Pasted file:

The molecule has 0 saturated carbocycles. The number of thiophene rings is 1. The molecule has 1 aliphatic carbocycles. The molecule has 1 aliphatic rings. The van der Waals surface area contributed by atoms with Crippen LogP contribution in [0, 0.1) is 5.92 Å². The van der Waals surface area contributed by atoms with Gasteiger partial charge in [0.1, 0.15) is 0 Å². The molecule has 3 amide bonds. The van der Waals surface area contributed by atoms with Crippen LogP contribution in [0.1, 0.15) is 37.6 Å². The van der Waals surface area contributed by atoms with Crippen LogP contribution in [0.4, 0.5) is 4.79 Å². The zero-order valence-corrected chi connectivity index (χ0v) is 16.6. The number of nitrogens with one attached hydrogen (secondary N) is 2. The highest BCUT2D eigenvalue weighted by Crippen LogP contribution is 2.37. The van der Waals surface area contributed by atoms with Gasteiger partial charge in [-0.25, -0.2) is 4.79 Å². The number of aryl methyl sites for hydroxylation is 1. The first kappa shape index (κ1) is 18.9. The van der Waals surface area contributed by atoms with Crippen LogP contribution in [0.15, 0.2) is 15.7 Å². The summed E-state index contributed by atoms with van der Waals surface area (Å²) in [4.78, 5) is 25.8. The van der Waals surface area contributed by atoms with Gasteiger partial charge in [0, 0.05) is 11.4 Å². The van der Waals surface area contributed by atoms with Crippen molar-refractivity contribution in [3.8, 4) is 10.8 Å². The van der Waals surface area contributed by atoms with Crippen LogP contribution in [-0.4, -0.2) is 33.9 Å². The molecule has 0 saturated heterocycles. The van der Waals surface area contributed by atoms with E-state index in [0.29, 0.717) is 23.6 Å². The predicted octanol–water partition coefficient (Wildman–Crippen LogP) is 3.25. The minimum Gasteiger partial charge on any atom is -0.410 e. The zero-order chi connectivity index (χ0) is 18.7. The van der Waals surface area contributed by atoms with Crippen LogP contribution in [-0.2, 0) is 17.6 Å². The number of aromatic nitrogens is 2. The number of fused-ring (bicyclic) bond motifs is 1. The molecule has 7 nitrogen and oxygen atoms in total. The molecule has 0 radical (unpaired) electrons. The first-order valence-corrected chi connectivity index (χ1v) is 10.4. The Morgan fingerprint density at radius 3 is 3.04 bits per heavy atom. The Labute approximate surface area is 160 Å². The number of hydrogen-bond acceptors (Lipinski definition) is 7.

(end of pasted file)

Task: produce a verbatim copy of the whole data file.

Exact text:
The molecule has 0 saturated carbocycles. The number of thiophene rings is 1. The molecule has 1 aliphatic carbocycles. The molecule has 1 aliphatic rings. The van der Waals surface area contributed by atoms with Crippen LogP contribution in [0, 0.1) is 5.92 Å². The van der Waals surface area contributed by atoms with Gasteiger partial charge in [0.1, 0.15) is 0 Å². The molecule has 3 amide bonds. The van der Waals surface area contributed by atoms with Crippen LogP contribution in [0.1, 0.15) is 37.6 Å². The van der Waals surface area contributed by atoms with Crippen LogP contribution in [0.4, 0.5) is 4.79 Å². The zero-order valence-corrected chi connectivity index (χ0v) is 16.6. The number of nitrogens with one attached hydrogen (secondary N) is 2. The highest BCUT2D eigenvalue weighted by Crippen LogP contribution is 2.37. The van der Waals surface area contributed by atoms with Gasteiger partial charge in [-0.25, -0.2) is 4.79 Å². The number of aryl methyl sites for hydroxylation is 1. The first kappa shape index (κ1) is 18.9. The van der Waals surface area contributed by atoms with Crippen LogP contribution in [0.15, 0.2) is 15.7 Å². The summed E-state index contributed by atoms with van der Waals surface area (Å²) in [4.78, 5) is 25.8. The van der Waals surface area contributed by atoms with Gasteiger partial charge in [0, 0.05) is 11.4 Å². The van der Waals surface area contributed by atoms with Crippen molar-refractivity contribution in [3.8, 4) is 10.8 Å². The van der Waals surface area contributed by atoms with Crippen LogP contribution in [-0.4, -0.2) is 33.9 Å². The molecule has 0 saturated heterocycles. The van der Waals surface area contributed by atoms with E-state index in [0.29, 0.717) is 23.6 Å². The predicted octanol–water partition coefficient (Wildman–Crippen LogP) is 3.25. The minimum Gasteiger partial charge on any atom is -0.410 e. The zero-order chi connectivity index (χ0) is 18.7. The van der Waals surface area contributed by atoms with Crippen LogP contribution in [-0.2, 0) is 17.6 Å². The number of aromatic nitrogens is 2. The number of fused-ring (bicyclic) bond motifs is 1. The molecule has 7 nitrogen and oxygen atoms in total. The molecule has 0 radical (unpaired) electrons. The first-order valence-corrected chi connectivity index (χ1v) is 10.4. The Morgan fingerprint density at radius 3 is 3.04 bits per heavy atom. The Labute approximate surface area is 160 Å². The number of hydrogen-bond acceptors (Lipinski definition) is 7.